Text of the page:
This interactive activity adapted for grades 3–5 from Annenberg Learner's Teaching Math Grades 6–8 invites students to explore fractions using a virtual collection of rectangular rods, each of a different color and length, called Cuisenaire® Rods. The activity allows students to model fractions through stacking and connecting the rods and to understand how to perform comparisons and simple addition problems. As students begin to explore relationships among fractions, their early work solidifies their understanding of basic fraction concepts and facilitates their comparing and ordering fractions and working with equivalency.
Cuisenaire® is a trademark of ETA hand2mind.
In this activity, explore fractions with the help of virtual Cuisenaire® Rods—a collection of rectangular rods, each of a different color and length. In a set of actual Cuisenaire® Rods, the smallest rod (white) is 1 centimeter long; the longest rod (orange) is 10 centimeters long. Using these rods, students can readily visualize a fraction both as part of a whole and in relationship with one another. As students become more familiar with the use of Cuisenaire® Rods to represent fractions, they can use them to solve fractional problems.
To represent a fraction with Cuisenaire® Rods, a student places one length of rod directly above another. A simple demonstration would be to use an orange rod to represent the whole and to ask students to identify which rod is one-half its size. The student should then find the two equally sized rods (in yellow) that, when placed end to end with each other, make a “train” that exactly matches the length of the orange rod. Keeping one yellow rod in position above the orange rod, the student has modeled the fraction 1/2.
As students continue to model fractions with Cuisenaire® Rods, they should recognize that the numerator (top part) of each fraction is the number of equal parts being considered. That is, it’s the number of same-sized rods represented on the grid. The denominator (bottom part) of each fraction is the number of equal parts that the whole is divided into. This means it’s the number of same-sized rods that would be used if the train were equal in length to the given whole.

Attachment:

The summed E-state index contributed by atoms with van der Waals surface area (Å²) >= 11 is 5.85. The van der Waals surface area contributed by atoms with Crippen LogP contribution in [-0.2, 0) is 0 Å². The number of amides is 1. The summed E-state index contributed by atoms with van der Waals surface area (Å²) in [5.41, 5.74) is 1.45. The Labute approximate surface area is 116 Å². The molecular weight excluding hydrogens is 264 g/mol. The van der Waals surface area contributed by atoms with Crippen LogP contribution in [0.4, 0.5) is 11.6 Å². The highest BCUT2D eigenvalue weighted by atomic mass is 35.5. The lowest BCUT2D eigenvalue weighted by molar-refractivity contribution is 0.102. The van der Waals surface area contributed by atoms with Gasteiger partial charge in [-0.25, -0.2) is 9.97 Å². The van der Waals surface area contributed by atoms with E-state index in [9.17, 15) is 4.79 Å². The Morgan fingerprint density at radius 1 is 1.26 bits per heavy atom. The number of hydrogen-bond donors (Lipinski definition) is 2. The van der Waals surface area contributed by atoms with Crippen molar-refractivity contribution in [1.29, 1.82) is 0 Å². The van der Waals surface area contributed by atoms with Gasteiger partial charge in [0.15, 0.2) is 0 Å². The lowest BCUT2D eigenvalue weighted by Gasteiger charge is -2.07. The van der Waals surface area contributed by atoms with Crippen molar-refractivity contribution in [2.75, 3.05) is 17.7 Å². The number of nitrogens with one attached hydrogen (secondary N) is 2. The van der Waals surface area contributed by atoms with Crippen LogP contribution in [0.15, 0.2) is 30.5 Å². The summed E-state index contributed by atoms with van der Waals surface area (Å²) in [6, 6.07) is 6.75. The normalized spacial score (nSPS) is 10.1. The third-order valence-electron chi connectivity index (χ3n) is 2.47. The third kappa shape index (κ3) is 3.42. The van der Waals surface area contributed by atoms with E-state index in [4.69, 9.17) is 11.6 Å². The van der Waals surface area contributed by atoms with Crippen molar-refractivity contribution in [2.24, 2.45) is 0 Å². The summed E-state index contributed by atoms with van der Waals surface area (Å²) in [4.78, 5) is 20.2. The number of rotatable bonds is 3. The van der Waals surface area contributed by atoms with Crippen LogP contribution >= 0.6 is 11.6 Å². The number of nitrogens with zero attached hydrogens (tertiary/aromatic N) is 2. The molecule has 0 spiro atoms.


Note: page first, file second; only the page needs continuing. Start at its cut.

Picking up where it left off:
When students begin to understand the concept of a fraction by using the orange rod as one whole, they may use rods of different sizes to represent one whole and to make new equivalencies. For example, if a brown rod represents one whole, then one red rod would be 1/4 of a brown rod.
As students become comfortable using Cuisenaire® Rods, you may introduce simple operations, such as the addition of fractions, even if the fractions do not share the same denominator. For example, students can visualize that 3/5 plus 1/10 equals 7/10 by placing the fractions to be added in a train and then matching the train with other rods to find a length of rod equal to the length of the train.
Two fractions are considered equivalent when each one can be used to represent the same amount of a given object. Connecting this idea to the activity, lining up 10 white rods, each being one-tenth the size of the orange rod, equals the length of the orange rod. So 10/10 is equivalent to 1/1. As students progress with their understanding of equivalence, you can begin to draw their attention to part–part relationships. For example, five white rods (5/10) is equal in length to one yellow rod (or 1/2 the length of an orange rod). This means that five-tenths is equal to one-half, and the fractions are equivalent.
Connections to the Common Core State Standards
Number and Operations—Fractions
Before the activity
Ask students to list some ways they use fractions in their daily lives. Examples may include pouring out half (1/2) a bottle of water to share with a friend, taking two-eighths (2/8) of a pizza at the dinner table, or adding three-quarters (3/4) of a stick of butter to other ingredients when baking a cake.
After the activity
Here are some discussion questions you might wish to use to check for understanding:
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